Springmaid Beach, South Carolina

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Springmaid Beach, South Carolina
Springmaid Beach is located in South Carolina
Springmaid Beach
Springmaid Beach
Springmaid Beach is located in the United States
Springmaid Beach
Springmaid Beach
Coordinates: 33°39′23″N 78°55′13″W / 33.65639°N 78.92028°W / 33.65639; -78.92028
Latitude and Longitude:

33°39′23″N 78°55′13″W / 33.65639°N 78.92028°W / 33.65639; -78.92028
CountryUnited States
State South Carolina
County Horry
City Myrtle Beach
Time zone Eastern
 • Summer ( DST) Eastern
ZIP Code
Area code(s)843

Springmaid Beach is a neighborhood and resort community in Horry County, South Carolina, United States, straddling the city limits of Myrtle Beach. It lies north of Myrtle Beach State Park on Ocean Boulevard near Farrow Parkway.

DoubleTree Resort (formerly Springmaid Resort & Conference Center)

Colonel Elliott White Springs, a World War I Ace Fighter Pilot, purchased 27 acres (11 ha) of oceanfront property in Myrtle Beach, South Carolina in 1948. The original accommodations resembled military barracks, the rooms containing built-in concrete beds with twin-size foam mattresses. The rooms were easily cleaned by hosing and brushing them down. Guests brought their own towels and sheets and were required to make their own bed. Rooms cost $2.00 per night or $1.00 per bed. The rates remained unchanged for almost 30 years. The resort was originally owned by the textile company Springs Industries, and available for Springs employees only. The resort opened to the public in 1953, but retained the Springmaid name until 2016. [1] A large cafeteria was also built on property and the food was prepared at the commissary in Lancaster SC and was trucked to the beach daily. Eventually a full kitchen was added and food was prepared on site and food was served in the original cafeteria. Springmaid added their first semi-private rooms in 1956 consisting of two rooms adjoined by a common bath. The first private rooms were built in 1966. The administration office and four two-story buildings of private guestrooms were built between 1970 and 1973. These buildings were the first on property to have air conditioning.

Beginning in 1989, some of the older rooms were torn down and construction began on two additional three-story buildings. The rooms in this building contained televisions (which were eventually added to all the rooms). Telephones were not added to any of the rooms until 1990. In 1992 a 60-unit tower which is now the Palmetto Building was opened along with the first floor of the Robert L. Reid Conference Center. In 1995, the Live Oak building, which consisted of 232 units, and the second floor of the Robert L. Reid Conference Center was opened. In 2001 the third floor of the Robert L. Reid Conference Center and another 154 rooms in the Palmetto building were opened. The Cypress building was renovated in 2001 and that completed the 485 unit resort. An affiliate of Integrated Capital of Los Angeles bought the resort in December 2014 for $40 million. The Live Oak and Palmetto towers, with 452 guest rooms, will be renovated. The Cypress building and Marlin's cafeteria have been torn down and will be replaced by a new registration area, bar and restaurant, along with a courtyard. [2]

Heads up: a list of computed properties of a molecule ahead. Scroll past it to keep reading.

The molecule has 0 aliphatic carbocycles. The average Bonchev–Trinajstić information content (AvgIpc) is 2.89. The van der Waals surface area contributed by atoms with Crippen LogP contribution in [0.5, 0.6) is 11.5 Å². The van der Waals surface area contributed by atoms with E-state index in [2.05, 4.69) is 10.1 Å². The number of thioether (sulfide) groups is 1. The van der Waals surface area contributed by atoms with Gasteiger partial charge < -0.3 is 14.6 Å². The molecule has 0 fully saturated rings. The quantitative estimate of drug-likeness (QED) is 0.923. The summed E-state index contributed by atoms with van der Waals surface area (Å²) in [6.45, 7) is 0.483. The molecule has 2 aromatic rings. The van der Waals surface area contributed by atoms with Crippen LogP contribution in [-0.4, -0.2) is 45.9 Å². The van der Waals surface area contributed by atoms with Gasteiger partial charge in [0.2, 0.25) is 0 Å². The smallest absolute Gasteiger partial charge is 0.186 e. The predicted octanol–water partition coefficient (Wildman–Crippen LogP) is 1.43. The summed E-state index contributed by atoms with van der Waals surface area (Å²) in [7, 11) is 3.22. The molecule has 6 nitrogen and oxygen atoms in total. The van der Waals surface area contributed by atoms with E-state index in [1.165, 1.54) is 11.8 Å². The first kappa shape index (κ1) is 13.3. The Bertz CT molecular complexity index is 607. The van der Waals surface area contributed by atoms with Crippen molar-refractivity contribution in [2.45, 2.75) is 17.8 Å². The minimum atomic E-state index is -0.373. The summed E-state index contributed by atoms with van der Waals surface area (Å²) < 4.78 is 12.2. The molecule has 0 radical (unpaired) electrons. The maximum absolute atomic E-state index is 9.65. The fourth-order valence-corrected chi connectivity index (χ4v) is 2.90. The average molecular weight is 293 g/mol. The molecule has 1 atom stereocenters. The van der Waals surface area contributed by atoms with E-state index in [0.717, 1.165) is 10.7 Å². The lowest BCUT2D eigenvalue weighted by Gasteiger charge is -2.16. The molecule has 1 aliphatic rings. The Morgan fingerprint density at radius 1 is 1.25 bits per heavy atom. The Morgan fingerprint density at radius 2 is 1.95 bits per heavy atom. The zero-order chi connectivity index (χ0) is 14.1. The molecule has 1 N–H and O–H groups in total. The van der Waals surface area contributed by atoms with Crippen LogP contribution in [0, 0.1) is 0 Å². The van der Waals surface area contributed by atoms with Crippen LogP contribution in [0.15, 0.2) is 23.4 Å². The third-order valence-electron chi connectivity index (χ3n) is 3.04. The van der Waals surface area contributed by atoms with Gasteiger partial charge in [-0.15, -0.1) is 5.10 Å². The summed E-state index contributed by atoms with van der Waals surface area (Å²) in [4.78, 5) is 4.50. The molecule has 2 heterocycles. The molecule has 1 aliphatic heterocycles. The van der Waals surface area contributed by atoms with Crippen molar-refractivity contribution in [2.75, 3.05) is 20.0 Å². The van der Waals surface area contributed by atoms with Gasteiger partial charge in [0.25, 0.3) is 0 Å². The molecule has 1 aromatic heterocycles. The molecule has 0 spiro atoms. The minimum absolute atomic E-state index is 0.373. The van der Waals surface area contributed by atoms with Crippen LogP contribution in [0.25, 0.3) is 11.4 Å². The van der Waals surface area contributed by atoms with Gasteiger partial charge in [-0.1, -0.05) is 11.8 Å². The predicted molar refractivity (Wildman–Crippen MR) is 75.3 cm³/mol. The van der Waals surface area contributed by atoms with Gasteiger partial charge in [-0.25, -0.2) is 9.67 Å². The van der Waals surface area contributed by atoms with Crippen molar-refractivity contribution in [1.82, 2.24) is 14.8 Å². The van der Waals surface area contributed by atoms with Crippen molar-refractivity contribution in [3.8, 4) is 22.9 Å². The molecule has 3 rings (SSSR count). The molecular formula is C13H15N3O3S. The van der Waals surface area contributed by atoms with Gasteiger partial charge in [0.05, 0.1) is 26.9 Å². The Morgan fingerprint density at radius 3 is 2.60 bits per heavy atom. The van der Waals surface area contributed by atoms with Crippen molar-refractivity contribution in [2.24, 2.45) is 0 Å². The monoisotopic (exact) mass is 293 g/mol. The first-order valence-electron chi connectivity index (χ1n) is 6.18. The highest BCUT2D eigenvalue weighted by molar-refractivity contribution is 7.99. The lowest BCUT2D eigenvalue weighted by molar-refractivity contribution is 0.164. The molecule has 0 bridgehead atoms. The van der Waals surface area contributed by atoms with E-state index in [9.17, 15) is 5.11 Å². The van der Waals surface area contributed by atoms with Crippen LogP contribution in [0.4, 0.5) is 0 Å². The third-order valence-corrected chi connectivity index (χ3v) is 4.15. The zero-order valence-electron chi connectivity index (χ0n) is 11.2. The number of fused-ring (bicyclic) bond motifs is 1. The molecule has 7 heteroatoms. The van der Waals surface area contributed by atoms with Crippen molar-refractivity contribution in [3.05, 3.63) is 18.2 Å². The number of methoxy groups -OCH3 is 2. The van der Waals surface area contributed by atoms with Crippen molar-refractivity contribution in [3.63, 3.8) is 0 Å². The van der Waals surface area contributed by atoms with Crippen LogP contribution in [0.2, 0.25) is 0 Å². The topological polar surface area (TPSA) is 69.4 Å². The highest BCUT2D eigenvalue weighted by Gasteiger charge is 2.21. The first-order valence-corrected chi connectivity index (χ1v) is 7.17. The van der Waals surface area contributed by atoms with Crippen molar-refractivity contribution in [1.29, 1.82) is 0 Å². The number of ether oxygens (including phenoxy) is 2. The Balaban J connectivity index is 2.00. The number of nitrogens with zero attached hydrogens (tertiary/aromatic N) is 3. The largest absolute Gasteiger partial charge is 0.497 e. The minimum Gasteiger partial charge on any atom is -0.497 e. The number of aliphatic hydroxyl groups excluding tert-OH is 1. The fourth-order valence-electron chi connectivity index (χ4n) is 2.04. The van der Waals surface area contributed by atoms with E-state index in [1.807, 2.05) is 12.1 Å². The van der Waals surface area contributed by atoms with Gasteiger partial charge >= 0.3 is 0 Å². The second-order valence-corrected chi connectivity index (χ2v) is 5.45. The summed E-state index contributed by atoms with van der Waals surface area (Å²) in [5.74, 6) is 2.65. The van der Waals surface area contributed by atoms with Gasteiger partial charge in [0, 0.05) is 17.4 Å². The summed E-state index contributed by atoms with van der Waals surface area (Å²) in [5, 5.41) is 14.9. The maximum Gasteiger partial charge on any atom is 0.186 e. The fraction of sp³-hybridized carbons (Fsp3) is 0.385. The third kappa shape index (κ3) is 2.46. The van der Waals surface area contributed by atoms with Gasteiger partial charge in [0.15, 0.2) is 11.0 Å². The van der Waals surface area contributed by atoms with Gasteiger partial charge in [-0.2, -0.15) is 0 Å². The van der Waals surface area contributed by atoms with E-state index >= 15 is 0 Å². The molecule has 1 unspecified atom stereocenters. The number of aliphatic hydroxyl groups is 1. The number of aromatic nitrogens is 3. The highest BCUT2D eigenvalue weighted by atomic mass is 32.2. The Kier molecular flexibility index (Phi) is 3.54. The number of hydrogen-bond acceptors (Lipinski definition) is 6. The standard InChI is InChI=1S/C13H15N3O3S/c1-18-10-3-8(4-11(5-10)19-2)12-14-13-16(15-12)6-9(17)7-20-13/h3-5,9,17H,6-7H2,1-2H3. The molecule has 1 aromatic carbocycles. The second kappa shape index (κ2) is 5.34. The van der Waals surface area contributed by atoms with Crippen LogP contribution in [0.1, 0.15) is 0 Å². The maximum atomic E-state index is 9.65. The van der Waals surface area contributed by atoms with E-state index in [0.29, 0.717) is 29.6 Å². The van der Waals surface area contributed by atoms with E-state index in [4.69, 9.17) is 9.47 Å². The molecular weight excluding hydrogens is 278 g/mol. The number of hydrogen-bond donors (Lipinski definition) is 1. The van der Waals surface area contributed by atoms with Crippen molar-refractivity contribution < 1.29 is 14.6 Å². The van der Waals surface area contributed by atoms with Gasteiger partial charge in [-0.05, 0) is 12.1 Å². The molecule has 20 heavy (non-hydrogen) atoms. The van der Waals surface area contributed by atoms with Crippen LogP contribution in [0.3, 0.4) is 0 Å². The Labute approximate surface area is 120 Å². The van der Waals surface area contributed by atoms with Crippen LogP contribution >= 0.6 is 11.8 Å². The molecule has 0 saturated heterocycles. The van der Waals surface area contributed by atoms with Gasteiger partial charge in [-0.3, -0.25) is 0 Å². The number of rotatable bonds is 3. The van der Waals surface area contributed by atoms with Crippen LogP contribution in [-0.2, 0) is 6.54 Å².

The Springmaid Beach Resort was purchased by Hilton Hotels in 2016. Hilton remodeled the resort and renamed it to DoubleTree Resort. [3]

Fishing pier

The original fishing pier was built in 1953, but was destroyed the next year by Hurricane Hazel. The pier was rebuilt in 1959 and destroyed again by an airplane. [4]

In 1973 a new pier was built on the north end of the resort [5] and remained standing until it was destroyed on October 8, 2016 as Hurricane Matthew passed through the area shortly after making landfall a short distance south. The pier was the longest in Myrtle Beach, at 1060 feet long. [4] Rebuilding of the pier began in May 2019 [6] and the pier is scheduled to open in July 2020. [7]


  1. ^ "Springmaid Beach Resort Had Humble Beginnings; $19 million Overhaul in the Past Two Years / Sept 200". Hotel Online. Retrieved January 3, 2019.
  2. ^ "Springmaid Beach Resort gets major makeover". The Sun News. August 19, 2015.
  3. ^ Fodera, Rosalia (September 16, 2016). "DoubleTree Resort replaces the old Springmaid Beach Resort". WPDE. Retrieved January 3, 2019.
  4. ^ a b "Hurricane Matthew demolishes Springmaid Pier". The Sun News. October 8, 2016. Retrieved October 14, 2016.
  5. ^ Johnson, Chloe (June 10, 2017). "Eight months later, Hurricane Matthew still having ripple effect on area piers, businesses". The Sun News. Retrieved June 11, 2017.
  6. ^ Young, Anna (May 19, 2019). "Here's the latest on the rebuilding of Myrtle Beach piers damaged by recent hurricanes". The Sun News. Retrieved May 19, 2019.
  7. ^ Young, Anna (June 15, 2020). "Springmaid Pier to reopen in July after it was destroyed by hurricane nearly 4 years ago". Retrieved June 16, 2020.